Written over two thousand years ago, OEDIPUS REX continues to be adapted and reimagined in a variety of contexts and mediums. In this blog post, the first in a series of four posts, learn more about two theatrical adaptations of Sophocles’ play, as well as how these reimagined texts address the enduring themes in this famous Greek tragedy.
As with any enduring work of literature, Oedipus Rex conjures the inevitable question: why are audiences still drawn to this age-old tale? Why does it hold such a notable place in modern culture to the extent that it is still referenced and adapted so people from all backgrounds know the term “Oedipus Complex” without reading the actual text?
This play bounds away from any label of antiquity to land squarely in the realm of revitalization and enduring relevance within modern culture. This is due to the practice of adaptation and audiences’ continued desire to explore the namesake of one of literature’s greatest tragedies. Oedipus Rex upholds its title as a frequently referenced tragedy because Oedipus is an undeniably sympathetic victim of the gods’ will. He never had a chance to avoid his assigned fate, doomed to complete the cycle without ever initially knowing he is confined to a path. Such a crushing phenomenon contributes to the play’s appeal and malleability to fit any era or audience.
In the stage play The Darker Face of the Earth by Rita Dove, Oedipus is the son of a slave and a plantation owner’s wife. Dove’s Oedipus leads a revolt and engages in a relationship that is not only taboo because it is with his mother, but also due to its interracial aspect during the Antebellum era. Applying this contextualization to the tragedy reflects the motif of struggling against a preordained fate. It also underscores the play’s adaptability as the concept of inevitability is easily brought over to and can carry throughout any tale.
Furthermore, in Luis Alfaro’s Oedipus El Rey, the play is reimagined for the stage within the context of a prison system that targets minorities. This compelling adaptation embodies the core of Oedipus’ original struggles: trying to escape his fate while applying this broader motif to a pressing modern day issue. In Alfaro’s rendition, Oedipus is a young Chicano man caught up in the gang culture of Southern California. About to be released from prison, Oedipus hears advice from another inmate, Tiresias, who tells him to escape the barrio, move to Nevada, and get a job. The proud Oedipus dismisses him and goes to LA, where he, inevitably, kills his father and beds his mother. Notably, a promotional trailer for one production included a controversial scene where Oedipus spray paints a crown across an image of the Virgen de Guadalupe. This action exemplifies Oedipus’ fatalistic pride and his scorn for prophecy in a modern religious context as Alfaro’s Oedipus blatantly disrespects this prominent idol. The shared contempt accentuates the mistake both make in disregarding warnings and higher forces, like fate. Placing it in a prison setting emphasizes the inability of every version of Oedipus to escape from a system or prophecy as all are imprisoned by inescapable destiny.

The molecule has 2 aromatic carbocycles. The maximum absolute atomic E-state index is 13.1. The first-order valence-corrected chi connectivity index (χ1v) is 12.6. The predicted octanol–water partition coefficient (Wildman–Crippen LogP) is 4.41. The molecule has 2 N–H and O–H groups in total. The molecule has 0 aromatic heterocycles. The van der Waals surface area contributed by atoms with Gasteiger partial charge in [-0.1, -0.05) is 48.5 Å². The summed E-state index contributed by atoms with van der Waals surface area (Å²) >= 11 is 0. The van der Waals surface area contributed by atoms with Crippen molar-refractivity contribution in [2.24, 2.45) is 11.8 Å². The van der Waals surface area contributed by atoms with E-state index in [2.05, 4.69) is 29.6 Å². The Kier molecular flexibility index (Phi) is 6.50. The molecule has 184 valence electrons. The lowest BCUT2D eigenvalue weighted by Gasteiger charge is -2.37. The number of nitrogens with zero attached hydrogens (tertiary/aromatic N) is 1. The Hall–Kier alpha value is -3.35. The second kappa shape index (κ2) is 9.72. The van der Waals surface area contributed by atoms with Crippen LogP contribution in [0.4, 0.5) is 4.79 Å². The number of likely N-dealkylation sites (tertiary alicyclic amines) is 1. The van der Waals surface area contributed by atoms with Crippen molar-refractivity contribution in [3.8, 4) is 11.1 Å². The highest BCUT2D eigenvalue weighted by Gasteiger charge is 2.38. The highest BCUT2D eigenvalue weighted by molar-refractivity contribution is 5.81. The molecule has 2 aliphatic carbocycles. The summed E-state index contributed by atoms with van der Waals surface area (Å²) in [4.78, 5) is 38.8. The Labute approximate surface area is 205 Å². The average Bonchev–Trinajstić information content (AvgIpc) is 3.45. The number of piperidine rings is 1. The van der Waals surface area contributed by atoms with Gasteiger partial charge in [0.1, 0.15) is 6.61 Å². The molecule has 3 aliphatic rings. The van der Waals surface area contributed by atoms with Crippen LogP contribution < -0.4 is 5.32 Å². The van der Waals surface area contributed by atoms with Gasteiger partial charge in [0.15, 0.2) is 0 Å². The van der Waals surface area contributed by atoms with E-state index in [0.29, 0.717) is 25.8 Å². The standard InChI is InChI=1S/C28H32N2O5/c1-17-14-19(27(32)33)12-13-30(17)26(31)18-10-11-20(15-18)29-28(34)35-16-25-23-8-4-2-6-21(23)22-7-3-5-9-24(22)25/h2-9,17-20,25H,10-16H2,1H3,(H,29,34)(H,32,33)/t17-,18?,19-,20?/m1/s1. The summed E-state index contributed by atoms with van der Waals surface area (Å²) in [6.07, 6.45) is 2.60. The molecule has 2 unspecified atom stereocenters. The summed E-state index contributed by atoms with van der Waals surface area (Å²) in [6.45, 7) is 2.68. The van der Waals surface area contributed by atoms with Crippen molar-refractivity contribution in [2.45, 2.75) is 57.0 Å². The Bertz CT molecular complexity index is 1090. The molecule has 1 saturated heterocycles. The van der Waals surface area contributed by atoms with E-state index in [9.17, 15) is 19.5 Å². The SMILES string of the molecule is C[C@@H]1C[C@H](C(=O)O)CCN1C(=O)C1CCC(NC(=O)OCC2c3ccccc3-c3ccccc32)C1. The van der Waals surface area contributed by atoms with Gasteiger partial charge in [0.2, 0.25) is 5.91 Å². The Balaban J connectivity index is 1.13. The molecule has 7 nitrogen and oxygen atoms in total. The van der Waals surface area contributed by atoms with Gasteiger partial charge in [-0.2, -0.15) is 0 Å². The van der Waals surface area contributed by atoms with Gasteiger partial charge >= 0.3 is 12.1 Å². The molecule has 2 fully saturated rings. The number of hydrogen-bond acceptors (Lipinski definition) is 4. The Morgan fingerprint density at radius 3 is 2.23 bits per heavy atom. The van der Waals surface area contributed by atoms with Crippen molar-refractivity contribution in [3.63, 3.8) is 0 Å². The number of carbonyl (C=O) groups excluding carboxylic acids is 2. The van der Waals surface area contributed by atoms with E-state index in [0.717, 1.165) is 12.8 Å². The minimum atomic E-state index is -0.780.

A contributing factor to the play’s longevity arises from Sigmund Freud’s analysis and application of the play to psychological interpretation. Why did he use literary characters to defend his claim? And why do we not only acknowledge, but value, his work if he based it off imaginary creations? These creations embody and reflect the human psyche, since literature and theatre act as vehicles to examine the human condition. Freud, recognizing this power, utilized a renowned medium through which a near universal audience could contextualize and understand his theories. In turn, Freud lent renewed life to the play as an enduring cultural and psychological reference.
Although the message of Oedipus Rex may seem familiar to audiences before they even step foot into a theatre, viewers still return to watch the unraveling of a once lauded hero. As with any culturally significant work, there are underlying layers of complexity to the tragedy. Why does Oedipus scorn a divine prophet but believe Apollo’s words? Why does Jocasta dismiss Oedipus’ concerns about the prophecy, particularly the part about bedding his mother (as she says every man dreams of doing so), yet kills herself when discovering the truth? Is Creon truly guileless? What is the meaning behind the Chorus? Not only does the relevance of these thematic elements ensure the play remains a cultural fixture, but the opportunity to analyze the tragedy from different angles also enraptures audiences. Rereading the play from the perspectives of the Chorus, Jocasta, and even characters like the Shepherd or figures like Apollo who never actually materialize on stage, presents new dimensions to the tragedy, revitalizing it within different contexts and viewpoints. Adaptation is a method by which works are reexamined through a modern perspective and reapplied to the endeavor of understanding an individual’s place in the world. As such, Oedipus lives on, not only on stage, but via multiple mediums that further perpetuate the play’s legacy.
On stage November 7 – December 8, 2019, Oedipus Rex is the first powerful installment in Court’s Oedipus Trilogy, which continues in May 2020 with The Gospel at Colonus, and concludes with Antigone in the fall of 2020. The trilogy lays bare the themes of fate, redemption, and justice in Sophocles’ works, dynamically engaging audiences with how these themes bridge cultures, cities, and communities.